Nationwide, requirements for child-care providers have increased in recent years, said Christine Schull, a professor of early-childhood education at Northern Virginia Community College. She said years ago degree requirements also increased for Head Start providers.

“What we know about young children and their brain development makes it crucial to say there need to be increased education requirements,” she said. “We know a lot more about brain development and early learning, and just saying, ‘I kept your kid alive and they’re not crying’ is not enough. There is a misperception that maybe anybody can do this.”

Schull compares the transition the field is undergoing today to how educators were viewed in the past. An elementary school teacher didn’t always need a degree to teach, she said.

But increasing degree requirements for a career that traditionally doesn’t pay high -- or even sufficient -- wages is also concerning. According to the Bureau of Labor Statistics, the national average annual wage of a day-care provider is $21,340.

“The industry used to be looked at like it was babysitting, and it hasn’t been given the importance it really deserves,” said Dede Marshall, department chair for education and social services and an assistant professor of early-childhood education at Montgomery College in Maryland. “It is an issue requiring teachers to get a certain level of education because they’re often not going to get the increase in their salary, and this a problem nationally.”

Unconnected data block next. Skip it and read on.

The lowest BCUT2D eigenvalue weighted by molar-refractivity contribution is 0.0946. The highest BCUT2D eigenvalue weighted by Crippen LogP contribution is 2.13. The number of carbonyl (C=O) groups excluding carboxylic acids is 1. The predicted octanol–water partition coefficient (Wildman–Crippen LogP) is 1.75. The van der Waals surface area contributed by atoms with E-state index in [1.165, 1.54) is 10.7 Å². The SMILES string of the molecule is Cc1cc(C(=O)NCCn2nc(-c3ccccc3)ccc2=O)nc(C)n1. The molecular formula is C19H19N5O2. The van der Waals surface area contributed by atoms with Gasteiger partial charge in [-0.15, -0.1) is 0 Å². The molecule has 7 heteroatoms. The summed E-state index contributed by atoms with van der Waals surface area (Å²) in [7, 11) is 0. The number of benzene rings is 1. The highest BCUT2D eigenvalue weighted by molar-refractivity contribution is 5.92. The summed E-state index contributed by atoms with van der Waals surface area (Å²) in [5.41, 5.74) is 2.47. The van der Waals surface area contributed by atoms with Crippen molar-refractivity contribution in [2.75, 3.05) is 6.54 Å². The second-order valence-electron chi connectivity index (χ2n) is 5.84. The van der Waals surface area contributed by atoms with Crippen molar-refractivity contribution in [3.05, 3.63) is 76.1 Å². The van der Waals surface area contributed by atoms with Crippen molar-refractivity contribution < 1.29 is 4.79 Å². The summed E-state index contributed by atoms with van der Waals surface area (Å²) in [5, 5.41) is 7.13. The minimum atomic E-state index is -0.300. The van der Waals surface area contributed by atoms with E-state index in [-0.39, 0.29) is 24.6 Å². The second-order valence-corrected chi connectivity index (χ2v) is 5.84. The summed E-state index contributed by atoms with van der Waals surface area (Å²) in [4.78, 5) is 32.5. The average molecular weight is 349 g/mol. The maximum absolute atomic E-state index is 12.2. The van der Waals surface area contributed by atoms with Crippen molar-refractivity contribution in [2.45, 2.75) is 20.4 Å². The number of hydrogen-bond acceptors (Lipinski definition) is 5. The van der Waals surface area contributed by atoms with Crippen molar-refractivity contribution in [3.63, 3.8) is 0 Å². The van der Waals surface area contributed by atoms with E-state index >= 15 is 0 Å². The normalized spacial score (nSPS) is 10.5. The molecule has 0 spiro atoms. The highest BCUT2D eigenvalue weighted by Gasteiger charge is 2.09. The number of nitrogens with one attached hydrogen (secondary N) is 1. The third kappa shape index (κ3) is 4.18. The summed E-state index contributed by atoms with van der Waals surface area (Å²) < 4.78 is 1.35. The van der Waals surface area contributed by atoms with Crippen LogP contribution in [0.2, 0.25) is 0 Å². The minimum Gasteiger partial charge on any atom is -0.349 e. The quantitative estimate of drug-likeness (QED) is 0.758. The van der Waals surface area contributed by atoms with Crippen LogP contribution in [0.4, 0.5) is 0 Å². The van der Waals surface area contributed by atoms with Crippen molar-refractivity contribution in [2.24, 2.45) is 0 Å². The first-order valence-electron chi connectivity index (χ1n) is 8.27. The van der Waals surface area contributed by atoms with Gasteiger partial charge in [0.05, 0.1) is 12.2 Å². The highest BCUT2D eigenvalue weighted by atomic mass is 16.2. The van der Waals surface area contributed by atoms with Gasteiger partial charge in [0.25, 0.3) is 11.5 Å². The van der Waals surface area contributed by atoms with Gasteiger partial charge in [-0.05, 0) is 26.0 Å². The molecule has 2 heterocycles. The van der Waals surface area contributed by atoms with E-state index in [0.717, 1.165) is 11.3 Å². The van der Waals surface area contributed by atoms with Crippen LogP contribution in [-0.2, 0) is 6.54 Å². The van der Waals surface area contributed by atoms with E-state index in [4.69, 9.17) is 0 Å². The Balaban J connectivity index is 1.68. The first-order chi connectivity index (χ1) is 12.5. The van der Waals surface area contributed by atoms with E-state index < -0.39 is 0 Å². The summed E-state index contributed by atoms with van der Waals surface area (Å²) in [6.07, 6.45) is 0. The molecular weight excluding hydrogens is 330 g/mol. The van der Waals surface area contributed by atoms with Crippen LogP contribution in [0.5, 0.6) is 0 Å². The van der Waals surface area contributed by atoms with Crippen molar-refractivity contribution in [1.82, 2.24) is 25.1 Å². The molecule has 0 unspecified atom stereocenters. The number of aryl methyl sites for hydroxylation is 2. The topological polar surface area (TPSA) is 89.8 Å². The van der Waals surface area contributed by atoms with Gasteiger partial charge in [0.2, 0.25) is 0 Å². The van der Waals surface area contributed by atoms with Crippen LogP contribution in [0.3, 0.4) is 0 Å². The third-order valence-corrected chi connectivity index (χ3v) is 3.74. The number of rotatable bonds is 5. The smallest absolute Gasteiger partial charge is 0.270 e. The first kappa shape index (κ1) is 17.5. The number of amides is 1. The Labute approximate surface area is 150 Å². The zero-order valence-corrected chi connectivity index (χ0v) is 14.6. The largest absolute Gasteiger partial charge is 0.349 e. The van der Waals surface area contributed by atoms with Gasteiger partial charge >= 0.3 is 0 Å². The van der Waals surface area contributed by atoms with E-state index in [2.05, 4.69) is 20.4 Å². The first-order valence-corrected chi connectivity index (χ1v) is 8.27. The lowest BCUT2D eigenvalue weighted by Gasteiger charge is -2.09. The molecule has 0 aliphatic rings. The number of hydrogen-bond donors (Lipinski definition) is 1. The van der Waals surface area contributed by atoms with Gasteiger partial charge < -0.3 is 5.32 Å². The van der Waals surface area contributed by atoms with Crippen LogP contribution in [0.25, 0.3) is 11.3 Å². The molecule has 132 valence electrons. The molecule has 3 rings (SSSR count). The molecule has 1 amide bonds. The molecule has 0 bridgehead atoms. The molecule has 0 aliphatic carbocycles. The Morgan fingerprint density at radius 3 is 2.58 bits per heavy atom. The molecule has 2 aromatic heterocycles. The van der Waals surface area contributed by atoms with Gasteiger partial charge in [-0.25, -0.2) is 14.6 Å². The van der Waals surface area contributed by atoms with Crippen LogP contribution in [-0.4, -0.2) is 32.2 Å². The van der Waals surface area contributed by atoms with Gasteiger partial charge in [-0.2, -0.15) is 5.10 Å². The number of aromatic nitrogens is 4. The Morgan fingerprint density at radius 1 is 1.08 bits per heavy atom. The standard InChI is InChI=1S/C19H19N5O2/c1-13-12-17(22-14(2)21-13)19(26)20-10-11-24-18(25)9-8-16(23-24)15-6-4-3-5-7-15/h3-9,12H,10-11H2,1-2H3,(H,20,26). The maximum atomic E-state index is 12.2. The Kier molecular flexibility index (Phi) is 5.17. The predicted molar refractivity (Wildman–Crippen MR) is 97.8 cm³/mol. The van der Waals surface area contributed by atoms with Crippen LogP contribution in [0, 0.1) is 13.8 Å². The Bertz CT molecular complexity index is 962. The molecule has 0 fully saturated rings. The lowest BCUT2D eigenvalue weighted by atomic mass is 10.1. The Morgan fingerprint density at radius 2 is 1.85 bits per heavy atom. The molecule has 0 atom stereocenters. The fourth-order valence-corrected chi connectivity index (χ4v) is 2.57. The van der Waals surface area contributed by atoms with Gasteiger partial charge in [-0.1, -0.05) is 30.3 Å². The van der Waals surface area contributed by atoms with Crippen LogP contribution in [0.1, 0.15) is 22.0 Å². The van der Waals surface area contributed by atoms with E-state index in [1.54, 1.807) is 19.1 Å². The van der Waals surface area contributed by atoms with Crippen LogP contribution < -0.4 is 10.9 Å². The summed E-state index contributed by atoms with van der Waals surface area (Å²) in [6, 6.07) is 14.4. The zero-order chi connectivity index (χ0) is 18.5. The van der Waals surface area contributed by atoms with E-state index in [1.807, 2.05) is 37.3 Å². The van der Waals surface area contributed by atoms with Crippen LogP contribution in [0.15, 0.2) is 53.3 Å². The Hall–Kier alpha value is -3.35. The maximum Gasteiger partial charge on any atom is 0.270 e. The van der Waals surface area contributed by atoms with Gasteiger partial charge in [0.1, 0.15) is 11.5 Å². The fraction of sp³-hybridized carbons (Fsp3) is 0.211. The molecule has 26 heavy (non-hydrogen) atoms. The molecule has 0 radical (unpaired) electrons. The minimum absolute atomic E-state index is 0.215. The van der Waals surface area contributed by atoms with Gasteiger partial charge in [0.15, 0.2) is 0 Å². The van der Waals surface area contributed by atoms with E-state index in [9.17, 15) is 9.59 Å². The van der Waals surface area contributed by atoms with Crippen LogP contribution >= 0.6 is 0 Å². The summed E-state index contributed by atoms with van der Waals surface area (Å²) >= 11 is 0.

Yet Marshall said it’s also a good thing to encourage more education for child-care providers, because research shows that higher-quality instructors lead to better outcomes for children.

“It is a contentious issue whether or not we have too much licensing,” said Anthony Carnevale, a research professor and director of Georgetown University’s Center on Education and the Workforce, adding that, for instance, Virginia requires a license to be a yoga instructor. “But most people would agree increased credentialing does reflect real upscaling. It reflects a demand for more skills from entry-level workers.”

Following the Lead of Nursing

For many child-care experts and teachers, the hope is that the profession will shift in similar ways to how nursing has shifted in the last 60 years.

In the 1950s, nurses learned on the job and weren't required to hold as many degrees or certifications as they do today. But that shift in the nursing profession to requiring more education eventually led to better compensation, Carnevale said, which is what early-education experts and educators hope will happen to the day-care industry.

But today, wages for child-care jobs don't have a relation to the value of the work, he said. “This is work that is overwhelmingly women’s work, which we keep increasing the education standards of, but we don’t increase wages.”